UPDATE: World’s first industrial-scale CCS coal plant opens in Canada
Publish date: October 2, 2014
Shortcuts on this page
UPDATE: World’s first industrial-scale CCS coal plant opens in Canada
SASKATCHEWAN, Canada – Canada has switched on the world’s first commercial-scale CO2 capture and storage (CCS) coal burning plant, which will allow it to burn fossil fuels without nudging the world closer to climate catastrophe, Bellona Europa, which was present for the occasion, said Thursday.
The project – a €1 billion, 110 MW retrofit of SaskPower’s Boundary Dam coal-fired power plant in Saskatchewan, Canada – will capture some 90 percent of climate changing carbon emissions before they go up the chimney.
State-owned SaskPower said Boundary Dam unit will trap around 1 million tons per year of the greenhouse gas CO2, or the equivalent of taking 250,000 cars off the road, in one of the more fossil fuel-dependent regions of Canada.
The captured CO2 will be then be injected into nearby oilfields to enhance oil recovery, turning waste into a money-spinner.
SaskPower cut the ribbon to the unit on Thursday. Among the guests invited to the ceremony was Bellona Europa Director Jonas Helseth. Bellona has been working with CCS as a potent climate solution for more than two decades.
“This is an extremely important event for those few of us who are still trying to communicate the need for CCS in Europe, because what has been accomplished here it makes it impossible for opponents to say CCS is to difficult to accomplish, or that the technology is not ready to deliver,” said Helseth, adding that the success of the project “comes at a time when we need to reinvigorate CCS momentum in Europe.”
Not the first CCS attempt, but the largest
Boundary Dam is far from the first plant to attempt capturing emissions.
By turning its coal into combustible gas, Mississippi Power’s Kemper plant should be operational next year, capturing 3.5 million tons of CO2 per year, or 65 percent of the plant’s annual emissions. Texas is laying out similar plans.
A dozen other projects are underway around the world, and more than 20 in development. But the Canadian plant is the first large-scale project to flip the big “on” switch.
Helseth noted that Canada and CCS seem to be odd bedfellows.
“Canada is often seen by activists the home of the world’s climate deniers, and now they are the first country in the world to deliver on the technology that can deal with the constantly increasing used of coal,” he said.
Unfortunately, Boundary Dam and similar projects don’t provide an easy template for the rest of the world to follow, so it represents something of an isolated success story. This is mainly due to navigating the craggy economics of CCS, which offer very narrow options for selling off the carbon to pay for the new tech.
Fending off emissions ‘essential’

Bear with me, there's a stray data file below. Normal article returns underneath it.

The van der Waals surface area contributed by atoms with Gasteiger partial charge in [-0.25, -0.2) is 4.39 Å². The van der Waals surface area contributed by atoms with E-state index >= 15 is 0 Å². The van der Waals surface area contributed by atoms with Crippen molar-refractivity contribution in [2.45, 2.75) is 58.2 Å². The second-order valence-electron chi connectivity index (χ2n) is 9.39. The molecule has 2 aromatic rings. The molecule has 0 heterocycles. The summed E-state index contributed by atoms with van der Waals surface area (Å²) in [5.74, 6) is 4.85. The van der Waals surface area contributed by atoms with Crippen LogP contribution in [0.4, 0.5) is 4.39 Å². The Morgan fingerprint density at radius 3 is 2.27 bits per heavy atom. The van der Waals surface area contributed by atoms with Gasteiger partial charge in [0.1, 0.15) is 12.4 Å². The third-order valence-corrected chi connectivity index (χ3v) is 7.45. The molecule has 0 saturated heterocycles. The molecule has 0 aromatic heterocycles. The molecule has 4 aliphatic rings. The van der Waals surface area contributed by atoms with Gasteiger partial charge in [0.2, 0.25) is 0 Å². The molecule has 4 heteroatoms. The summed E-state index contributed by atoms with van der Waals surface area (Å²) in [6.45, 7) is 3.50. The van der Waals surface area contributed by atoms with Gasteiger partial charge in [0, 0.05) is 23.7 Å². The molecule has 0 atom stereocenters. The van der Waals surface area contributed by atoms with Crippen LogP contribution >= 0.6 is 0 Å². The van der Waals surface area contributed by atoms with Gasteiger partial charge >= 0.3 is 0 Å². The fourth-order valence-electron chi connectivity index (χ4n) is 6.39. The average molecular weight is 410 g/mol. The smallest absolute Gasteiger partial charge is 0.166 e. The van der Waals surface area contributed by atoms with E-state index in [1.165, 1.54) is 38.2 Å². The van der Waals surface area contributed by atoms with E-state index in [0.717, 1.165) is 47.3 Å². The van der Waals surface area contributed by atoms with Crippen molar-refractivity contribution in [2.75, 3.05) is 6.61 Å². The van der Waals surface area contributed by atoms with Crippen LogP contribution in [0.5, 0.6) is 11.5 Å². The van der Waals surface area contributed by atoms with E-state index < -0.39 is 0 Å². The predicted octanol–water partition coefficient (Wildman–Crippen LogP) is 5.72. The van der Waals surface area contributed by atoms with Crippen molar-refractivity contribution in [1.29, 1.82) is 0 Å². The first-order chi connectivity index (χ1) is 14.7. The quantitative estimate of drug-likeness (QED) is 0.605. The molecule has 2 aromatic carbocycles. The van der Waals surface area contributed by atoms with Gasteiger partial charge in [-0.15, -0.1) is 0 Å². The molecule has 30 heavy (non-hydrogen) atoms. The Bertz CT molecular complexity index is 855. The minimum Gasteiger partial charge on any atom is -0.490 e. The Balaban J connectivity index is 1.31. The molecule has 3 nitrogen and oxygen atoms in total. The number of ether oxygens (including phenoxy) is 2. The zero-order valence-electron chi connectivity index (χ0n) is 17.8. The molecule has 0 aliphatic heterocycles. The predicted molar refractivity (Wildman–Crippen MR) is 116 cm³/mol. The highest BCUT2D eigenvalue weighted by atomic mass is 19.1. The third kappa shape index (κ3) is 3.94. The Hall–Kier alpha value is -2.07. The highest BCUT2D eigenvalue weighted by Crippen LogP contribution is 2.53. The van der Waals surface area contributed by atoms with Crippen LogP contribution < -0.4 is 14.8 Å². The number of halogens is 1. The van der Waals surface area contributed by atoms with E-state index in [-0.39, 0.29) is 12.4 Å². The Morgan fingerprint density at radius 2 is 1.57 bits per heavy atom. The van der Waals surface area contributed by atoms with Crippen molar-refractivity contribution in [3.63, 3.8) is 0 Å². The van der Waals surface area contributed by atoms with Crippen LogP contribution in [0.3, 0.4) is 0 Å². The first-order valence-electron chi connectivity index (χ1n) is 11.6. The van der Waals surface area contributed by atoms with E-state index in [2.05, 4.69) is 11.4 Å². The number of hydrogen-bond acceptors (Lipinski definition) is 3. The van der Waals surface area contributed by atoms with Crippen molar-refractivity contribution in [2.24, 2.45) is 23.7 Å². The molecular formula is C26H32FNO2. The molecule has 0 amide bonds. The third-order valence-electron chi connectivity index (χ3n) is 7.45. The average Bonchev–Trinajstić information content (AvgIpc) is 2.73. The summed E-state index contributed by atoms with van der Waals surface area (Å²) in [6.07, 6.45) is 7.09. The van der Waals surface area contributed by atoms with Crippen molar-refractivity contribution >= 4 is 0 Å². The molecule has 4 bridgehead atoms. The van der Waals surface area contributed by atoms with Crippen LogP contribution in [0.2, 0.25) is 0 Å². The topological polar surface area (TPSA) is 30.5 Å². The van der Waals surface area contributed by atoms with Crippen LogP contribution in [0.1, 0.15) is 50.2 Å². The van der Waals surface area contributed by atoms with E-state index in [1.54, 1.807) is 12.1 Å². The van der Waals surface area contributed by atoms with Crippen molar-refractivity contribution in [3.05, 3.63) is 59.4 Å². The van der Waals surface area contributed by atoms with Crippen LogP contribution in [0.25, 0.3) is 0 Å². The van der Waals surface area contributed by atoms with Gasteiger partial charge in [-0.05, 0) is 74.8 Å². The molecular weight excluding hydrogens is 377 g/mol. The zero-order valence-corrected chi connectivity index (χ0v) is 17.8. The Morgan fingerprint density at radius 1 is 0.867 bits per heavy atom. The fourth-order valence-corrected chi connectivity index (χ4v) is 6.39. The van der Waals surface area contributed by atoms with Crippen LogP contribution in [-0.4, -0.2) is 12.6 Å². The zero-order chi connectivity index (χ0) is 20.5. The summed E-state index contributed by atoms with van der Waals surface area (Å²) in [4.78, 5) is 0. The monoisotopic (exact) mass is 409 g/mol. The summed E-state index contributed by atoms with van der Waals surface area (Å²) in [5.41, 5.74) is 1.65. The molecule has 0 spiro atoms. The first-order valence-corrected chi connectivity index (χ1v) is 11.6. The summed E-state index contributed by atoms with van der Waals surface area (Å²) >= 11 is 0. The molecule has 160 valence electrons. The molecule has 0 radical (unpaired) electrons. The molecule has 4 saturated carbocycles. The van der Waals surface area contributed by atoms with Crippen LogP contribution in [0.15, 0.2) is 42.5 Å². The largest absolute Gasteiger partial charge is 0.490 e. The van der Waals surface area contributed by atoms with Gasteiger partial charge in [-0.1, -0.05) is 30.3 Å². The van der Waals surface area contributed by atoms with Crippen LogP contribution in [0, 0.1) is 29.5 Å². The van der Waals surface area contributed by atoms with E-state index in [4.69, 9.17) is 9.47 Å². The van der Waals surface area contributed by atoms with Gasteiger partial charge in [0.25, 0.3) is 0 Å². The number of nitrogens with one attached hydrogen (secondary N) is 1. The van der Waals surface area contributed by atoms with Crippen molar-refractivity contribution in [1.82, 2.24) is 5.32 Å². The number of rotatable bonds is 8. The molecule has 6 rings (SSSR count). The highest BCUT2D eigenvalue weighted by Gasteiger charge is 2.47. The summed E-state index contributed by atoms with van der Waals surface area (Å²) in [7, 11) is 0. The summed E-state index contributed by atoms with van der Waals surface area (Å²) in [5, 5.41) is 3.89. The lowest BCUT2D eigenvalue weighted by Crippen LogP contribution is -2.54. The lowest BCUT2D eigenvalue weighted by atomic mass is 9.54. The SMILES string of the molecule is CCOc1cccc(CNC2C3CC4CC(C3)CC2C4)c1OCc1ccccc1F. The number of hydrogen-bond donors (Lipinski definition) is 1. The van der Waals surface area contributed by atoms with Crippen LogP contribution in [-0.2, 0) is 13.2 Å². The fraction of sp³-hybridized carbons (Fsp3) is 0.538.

Finding a way to clean up coal-fired power plants is, nevertheless, critical to the world’s ability to fend off the most horrific effects of climate change.
Helseth said that anyone who’s read the most recent IEA coal report and understands the magnitude of climate change also has to realize that without CCS technology in place on a vast scale, other arrows in the quiver against climate change are blunted.
“What we see here in Saskatchewan is that CCS can be done in a relatively short time and for acceptable costs compared to doing nothing,” he said.
Maria van der Hoeven, the International Energy Agency’s executive director, called the Boundary Dam launch a “momentous point” in the development of CCS technology, saying it is “essential” if the world is to cope with the effects of burning fossil fuels.
The developing world, especially China, India and Southeast Asia, still relies on coal to fire its exploding economic growth. For his part, Prakash Javadekar, India’s environment minister told the New York Times in late September that his country’s economic development outranks rising greenhouse gases, and that coal will pave the road to its prosperous future.
“What cuts?” Javadekar told the Times. “That’s for more developed countries. The moral principle of historic responsibility cannot be washed away.”
For its part, China burns as much coal as the rest of the world combined. Despite plans to rely less on coal in response to domestic pollution protests, China’s economy is predictied to remain coal-based for decades.
The United States and Germany still turn to coal to provide one third of their electricity, and emissions in both countries continue to rise. Big US coal companies have yet to embrace CCS technology as they set their sights on new power plant emission rules set to be issued by the Environmental Protection Agency.